Aglane? Langes?

Hmmm, unlike loads of clever bloggers, I seem to be struggling to find a way to name the Frankenstein pattern I’ve made!

It is a mix of the Agnes top from Tilly and the Buttons:

(photo from Tilly and the Buttons website)

with the newly released Lane dress from Seamwork:

(photo from Seamwork website)

Clearly I should have chosen different patterns so they would make a better, snazzier, blended name. Happily, the blending of the patterns themselves was a lot more successful!

I have been mulling over a design in my head for a while now. I wanted a short, fitted dress, with ties at the side that pull the dress in a little / create shape. But not a wrap dress, just with the ties sewn into the sides. I wanted it to have a scoop neck and short sleeves with a ruched / puffed detail. I had already decided that Agnes would be a great starting point for the sleeves and neck and had thought I would blend it with my knit skirt sloper for the skirt part. I had bought the fabric I wanted for it, a ponte Roma from Minerva Crafts in the colour ‘denim’. I really like it and felt it would be perfect for the sort of look I was after (link here if anyone is interested, not an affiliate one: Ponte Roma in denim colour)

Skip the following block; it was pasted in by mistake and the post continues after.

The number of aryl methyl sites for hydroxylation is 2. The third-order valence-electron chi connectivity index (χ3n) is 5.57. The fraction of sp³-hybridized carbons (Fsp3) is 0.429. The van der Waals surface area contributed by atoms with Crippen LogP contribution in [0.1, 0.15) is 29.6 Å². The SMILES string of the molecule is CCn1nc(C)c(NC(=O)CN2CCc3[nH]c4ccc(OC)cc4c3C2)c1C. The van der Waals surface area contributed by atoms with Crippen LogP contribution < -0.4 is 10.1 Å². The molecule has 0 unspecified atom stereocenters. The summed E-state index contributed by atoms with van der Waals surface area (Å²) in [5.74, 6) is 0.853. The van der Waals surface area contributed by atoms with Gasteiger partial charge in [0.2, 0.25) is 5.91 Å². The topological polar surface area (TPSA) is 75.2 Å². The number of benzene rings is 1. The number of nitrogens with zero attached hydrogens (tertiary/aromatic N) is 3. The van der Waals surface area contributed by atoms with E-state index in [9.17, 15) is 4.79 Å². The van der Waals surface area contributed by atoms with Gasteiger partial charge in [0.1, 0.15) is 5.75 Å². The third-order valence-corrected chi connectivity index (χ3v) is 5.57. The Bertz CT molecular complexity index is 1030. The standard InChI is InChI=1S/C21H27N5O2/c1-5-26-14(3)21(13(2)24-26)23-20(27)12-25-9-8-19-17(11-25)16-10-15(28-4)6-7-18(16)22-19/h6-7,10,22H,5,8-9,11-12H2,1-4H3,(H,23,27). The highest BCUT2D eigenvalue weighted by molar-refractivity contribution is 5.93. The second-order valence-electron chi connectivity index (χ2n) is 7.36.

And then, lo and behold, one of the patterns that Seamwork released for May is the Lane dress, a lovely looking style with princess seams and the perfect waist ties I had been dreaming of. It is a longer length than I wanted but that is easily fixed. But no sleeves. So I figured I could have a go at adding the Agnes sleeves. My rudimentary pattern drafting knowledge meant I was vaguely aware sleeveless bodices and sleeved bodices have a few drafting differences and that drafting sleeves is a bit technical. But I figured using the rouched version of Agnes would mean I could just gather more or less of the sleeve head to fit the armhole.

Through sheer luck, this turned out to be the case and I didn’t have any problems getting the sleeves in. And they look exactly as I’d wanted. Hooray!

However, when it was mostly constructed I tried it on and the dress itself didn’t look that great. It wasn’t shaped enough under my bust so it wasn’t very flattering and the waist ties consequently looked too high and bulky. Plus the length was still too long and made it look a tad frumpy. And the scoop neck wasn’t the right shape / size for me either.

I was disappointed but decided to hack away and see what I could do to improve it. I figured I had nothing to lose…

I cut off the neckband (and I don’t mean unpicked it, I just cut off the whole thing along with the bit of the bodice it was attached to). I then cut a bigger, more scooped neckline, measured that and cut a new neckband which was 15% shorter.

I took in more of the princess seams under the bust and I shortened the skirt length further.

And with these three changes I finally had pretty much the dress I had imagined and been trying to achieve.

It’s safe to say this won’t be my last one of this dress. I just have to work out what to call it…

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